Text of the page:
A discussion in the theory development room about negative mass lead me to here. if you have a negative mass but invert its centre of attraction so that it is present in the planets dimension then you have a dimensional paradox where the mass is massless and the centre of attraction isn't a centre of attraction...sort of like a reflection in a mirror. The image in the mirror has an impact but at the same time it has no discernable value....( mass)
 
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russ_watters

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Originally posted by scott_sieger
if we have phantom particles we can have a phantom planet.
These concepts have no relationship to each other whatsoever. Similarly, they are also not related to The Phantom of the Opera.
 

Phobos

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The subatomic world is a very difference place from what we're familiar with in our everyday experience...the rules are different down there. Not that orbital mechanics are part of our everyday experience, mind you. :wink:
 
The Sun emmits gravitational forces in every direction to every planet in our solar system and some outside of it but according to that conclusion i would think there is no need for a "Phantom" plane on the opposite side of the sun. There really is no opposite side of the sun because the sun is spherical.
 

selfAdjoint

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The supposed phantom planet would move around the sun in the same orbit that the earth does, but 180o away from it. So it would always be "behind the sun" as seen from earth.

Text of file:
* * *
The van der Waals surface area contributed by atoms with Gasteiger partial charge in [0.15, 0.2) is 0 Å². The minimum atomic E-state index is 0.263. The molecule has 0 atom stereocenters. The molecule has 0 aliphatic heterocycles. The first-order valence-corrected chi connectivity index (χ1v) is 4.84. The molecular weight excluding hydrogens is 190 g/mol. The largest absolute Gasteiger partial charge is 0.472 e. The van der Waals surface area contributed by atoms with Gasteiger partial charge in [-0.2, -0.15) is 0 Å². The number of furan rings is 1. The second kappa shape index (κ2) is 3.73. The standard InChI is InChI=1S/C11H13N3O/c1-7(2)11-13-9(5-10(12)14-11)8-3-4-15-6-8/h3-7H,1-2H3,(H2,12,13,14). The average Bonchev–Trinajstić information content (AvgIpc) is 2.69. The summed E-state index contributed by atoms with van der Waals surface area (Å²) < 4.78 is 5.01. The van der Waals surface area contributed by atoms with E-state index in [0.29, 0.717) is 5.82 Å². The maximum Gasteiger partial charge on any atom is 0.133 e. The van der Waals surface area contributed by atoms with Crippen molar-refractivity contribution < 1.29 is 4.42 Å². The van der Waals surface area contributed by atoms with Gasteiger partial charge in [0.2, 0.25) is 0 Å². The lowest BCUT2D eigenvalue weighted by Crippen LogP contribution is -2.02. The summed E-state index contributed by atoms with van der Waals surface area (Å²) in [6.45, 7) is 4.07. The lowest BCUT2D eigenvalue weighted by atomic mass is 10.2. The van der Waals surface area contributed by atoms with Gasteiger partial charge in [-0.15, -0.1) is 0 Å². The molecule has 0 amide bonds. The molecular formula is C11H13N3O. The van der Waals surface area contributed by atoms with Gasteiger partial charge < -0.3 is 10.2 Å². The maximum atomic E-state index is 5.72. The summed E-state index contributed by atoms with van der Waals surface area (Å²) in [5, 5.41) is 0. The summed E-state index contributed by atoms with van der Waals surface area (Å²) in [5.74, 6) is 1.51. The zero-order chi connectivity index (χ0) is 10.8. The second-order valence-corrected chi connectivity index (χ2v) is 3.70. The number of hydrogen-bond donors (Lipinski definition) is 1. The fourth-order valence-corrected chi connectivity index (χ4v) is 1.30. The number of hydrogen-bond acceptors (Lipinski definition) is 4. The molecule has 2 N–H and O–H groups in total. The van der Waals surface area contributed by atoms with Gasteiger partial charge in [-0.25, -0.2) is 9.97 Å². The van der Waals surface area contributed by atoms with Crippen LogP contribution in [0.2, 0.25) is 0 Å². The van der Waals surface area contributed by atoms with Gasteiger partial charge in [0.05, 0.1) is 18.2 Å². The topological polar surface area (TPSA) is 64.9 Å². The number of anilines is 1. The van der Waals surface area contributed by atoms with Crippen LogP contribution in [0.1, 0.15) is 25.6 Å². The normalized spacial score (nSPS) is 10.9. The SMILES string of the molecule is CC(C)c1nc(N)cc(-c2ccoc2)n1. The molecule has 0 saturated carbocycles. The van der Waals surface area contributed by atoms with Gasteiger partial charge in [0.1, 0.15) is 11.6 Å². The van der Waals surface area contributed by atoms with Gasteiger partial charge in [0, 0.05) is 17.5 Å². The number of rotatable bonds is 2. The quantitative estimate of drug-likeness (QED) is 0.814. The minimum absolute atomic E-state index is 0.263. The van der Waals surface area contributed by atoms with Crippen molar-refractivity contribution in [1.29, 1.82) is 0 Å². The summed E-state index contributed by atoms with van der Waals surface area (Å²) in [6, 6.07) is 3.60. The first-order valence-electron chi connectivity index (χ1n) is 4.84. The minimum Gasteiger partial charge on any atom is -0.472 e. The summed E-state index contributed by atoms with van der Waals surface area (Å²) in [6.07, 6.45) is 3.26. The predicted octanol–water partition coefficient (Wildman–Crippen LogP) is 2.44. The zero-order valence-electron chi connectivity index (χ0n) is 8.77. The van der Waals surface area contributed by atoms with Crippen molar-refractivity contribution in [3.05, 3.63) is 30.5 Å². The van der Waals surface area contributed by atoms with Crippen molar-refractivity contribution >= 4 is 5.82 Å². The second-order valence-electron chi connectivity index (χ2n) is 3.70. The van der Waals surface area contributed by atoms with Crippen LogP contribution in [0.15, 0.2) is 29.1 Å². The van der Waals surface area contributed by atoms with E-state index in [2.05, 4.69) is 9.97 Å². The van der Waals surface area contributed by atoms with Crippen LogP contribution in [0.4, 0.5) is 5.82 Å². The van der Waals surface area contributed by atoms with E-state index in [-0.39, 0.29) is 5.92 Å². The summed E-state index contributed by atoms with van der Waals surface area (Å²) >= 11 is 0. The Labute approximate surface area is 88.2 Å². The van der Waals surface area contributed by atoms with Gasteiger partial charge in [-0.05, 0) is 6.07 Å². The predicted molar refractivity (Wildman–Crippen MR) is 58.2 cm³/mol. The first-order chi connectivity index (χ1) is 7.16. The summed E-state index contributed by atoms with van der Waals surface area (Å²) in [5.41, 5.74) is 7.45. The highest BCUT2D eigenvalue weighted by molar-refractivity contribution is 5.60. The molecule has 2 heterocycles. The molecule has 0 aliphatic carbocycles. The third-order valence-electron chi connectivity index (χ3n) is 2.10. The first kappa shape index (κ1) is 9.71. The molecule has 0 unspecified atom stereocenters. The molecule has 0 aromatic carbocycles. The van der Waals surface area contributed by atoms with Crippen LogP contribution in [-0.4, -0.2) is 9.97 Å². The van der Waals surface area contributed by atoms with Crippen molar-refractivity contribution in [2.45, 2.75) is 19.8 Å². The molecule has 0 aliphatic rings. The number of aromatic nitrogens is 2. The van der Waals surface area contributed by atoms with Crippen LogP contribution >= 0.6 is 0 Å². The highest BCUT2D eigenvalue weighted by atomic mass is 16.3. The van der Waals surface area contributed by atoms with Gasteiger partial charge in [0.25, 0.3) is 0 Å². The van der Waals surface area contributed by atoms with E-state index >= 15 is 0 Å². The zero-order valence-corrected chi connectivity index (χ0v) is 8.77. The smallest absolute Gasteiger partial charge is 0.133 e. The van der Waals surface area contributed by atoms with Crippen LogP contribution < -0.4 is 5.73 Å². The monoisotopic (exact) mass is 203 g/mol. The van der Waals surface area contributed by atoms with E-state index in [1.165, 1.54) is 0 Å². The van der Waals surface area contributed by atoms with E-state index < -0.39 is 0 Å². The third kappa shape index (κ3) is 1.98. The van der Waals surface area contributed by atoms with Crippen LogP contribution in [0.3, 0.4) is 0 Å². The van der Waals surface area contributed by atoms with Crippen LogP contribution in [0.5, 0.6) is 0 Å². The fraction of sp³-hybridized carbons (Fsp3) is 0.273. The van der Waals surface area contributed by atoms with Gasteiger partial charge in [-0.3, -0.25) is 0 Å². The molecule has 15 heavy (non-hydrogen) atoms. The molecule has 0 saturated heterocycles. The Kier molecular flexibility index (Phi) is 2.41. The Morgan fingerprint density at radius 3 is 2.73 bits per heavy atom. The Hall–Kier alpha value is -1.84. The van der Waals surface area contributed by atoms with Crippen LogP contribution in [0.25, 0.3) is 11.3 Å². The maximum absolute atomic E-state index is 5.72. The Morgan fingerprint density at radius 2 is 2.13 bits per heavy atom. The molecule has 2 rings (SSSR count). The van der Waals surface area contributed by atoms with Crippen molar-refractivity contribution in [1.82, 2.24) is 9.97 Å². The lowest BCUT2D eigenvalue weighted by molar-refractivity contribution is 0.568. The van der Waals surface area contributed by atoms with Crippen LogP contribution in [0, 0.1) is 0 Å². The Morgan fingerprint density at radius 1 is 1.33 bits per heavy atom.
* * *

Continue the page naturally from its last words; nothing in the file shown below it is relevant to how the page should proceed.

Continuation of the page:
But this orbital pattern is proven to be unstable. It could never exist for any long period of time.
 

Phobos

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Originally posted by selfAdjoint
The supposed phantom planet would move around the sun in the same orbit that the earth does, but 180o away from it. So it would always be "behind the sun" as seen from earth.
And that's just the Earth. We would see the phantoms of the other planets if they existed. (e.g., we could see Venus1 and Venus2 at the same time as they orbited the sun faster than the Earth)
 
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ok, but what if it takes more time for the phantom planets to hold a gravitational force so its further out and just havent come together yet? is it possible? like planets slowly coming together, like a reunion. what would happen then?
 
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and for that matter, planets orbit around the sun. some are futher in the solar system and are rotating also, no matter how slow or fast its going we would be able to see that, especially if its that far out and is orbiting. does that make sense?
 
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and have the scientist known or see if the planets are moving farther away from the sun or are they moving closer. either way it would be dangerous
 

Ryan_m_b

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Britnee27 welcome to PF, if you look at the dates above people's names you will see that this post is over 8 years old! Most of those members are long gone. If you want to ask a question I suggest starting a new thread.